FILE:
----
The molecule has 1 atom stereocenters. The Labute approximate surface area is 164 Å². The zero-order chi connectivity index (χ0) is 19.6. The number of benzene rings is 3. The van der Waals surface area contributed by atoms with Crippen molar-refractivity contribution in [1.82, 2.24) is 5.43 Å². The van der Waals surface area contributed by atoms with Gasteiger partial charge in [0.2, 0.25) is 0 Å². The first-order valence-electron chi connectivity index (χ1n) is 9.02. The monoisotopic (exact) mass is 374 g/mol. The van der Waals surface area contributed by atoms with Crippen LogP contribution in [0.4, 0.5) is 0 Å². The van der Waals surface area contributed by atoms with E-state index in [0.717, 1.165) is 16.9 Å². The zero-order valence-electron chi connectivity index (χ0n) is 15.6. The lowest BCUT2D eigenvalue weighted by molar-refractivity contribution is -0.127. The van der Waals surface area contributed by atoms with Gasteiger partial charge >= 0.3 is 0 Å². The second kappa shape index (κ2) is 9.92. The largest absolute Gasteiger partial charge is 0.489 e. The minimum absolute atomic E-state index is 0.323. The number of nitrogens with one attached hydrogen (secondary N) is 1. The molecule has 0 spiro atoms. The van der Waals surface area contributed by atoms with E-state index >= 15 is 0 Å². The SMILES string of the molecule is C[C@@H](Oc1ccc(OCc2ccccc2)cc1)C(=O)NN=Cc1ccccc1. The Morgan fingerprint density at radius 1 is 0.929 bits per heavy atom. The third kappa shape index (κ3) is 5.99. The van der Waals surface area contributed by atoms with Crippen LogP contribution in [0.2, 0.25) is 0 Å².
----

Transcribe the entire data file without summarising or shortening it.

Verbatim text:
The molecule has 1 atom stereocenters. The Labute approximate surface area is 164 Å². The zero-order chi connectivity index (χ0) is 19.6. The number of benzene rings is 3. The van der Waals surface area contributed by atoms with Crippen molar-refractivity contribution in [1.82, 2.24) is 5.43 Å². The van der Waals surface area contributed by atoms with Gasteiger partial charge in [0.2, 0.25) is 0 Å². The first-order valence-electron chi connectivity index (χ1n) is 9.02. The monoisotopic (exact) mass is 374 g/mol. The van der Waals surface area contributed by atoms with Crippen LogP contribution in [0.4, 0.5) is 0 Å². The van der Waals surface area contributed by atoms with E-state index in [0.717, 1.165) is 16.9 Å². The zero-order valence-electron chi connectivity index (χ0n) is 15.6. The lowest BCUT2D eigenvalue weighted by molar-refractivity contribution is -0.127. The van der Waals surface area contributed by atoms with Gasteiger partial charge >= 0.3 is 0 Å². The second kappa shape index (κ2) is 9.92. The largest absolute Gasteiger partial charge is 0.489 e. The minimum absolute atomic E-state index is 0.323. The number of nitrogens with one attached hydrogen (secondary N) is 1. The molecule has 0 spiro atoms. The van der Waals surface area contributed by atoms with E-state index >= 15 is 0 Å². The SMILES string of the molecule is C[C@@H](Oc1ccc(OCc2ccccc2)cc1)C(=O)NN=Cc1ccccc1. The Morgan fingerprint density at radius 1 is 0.929 bits per heavy atom. The third kappa shape index (κ3) is 5.99. The van der Waals surface area contributed by atoms with Crippen LogP contribution in [0.2, 0.25) is 0 Å².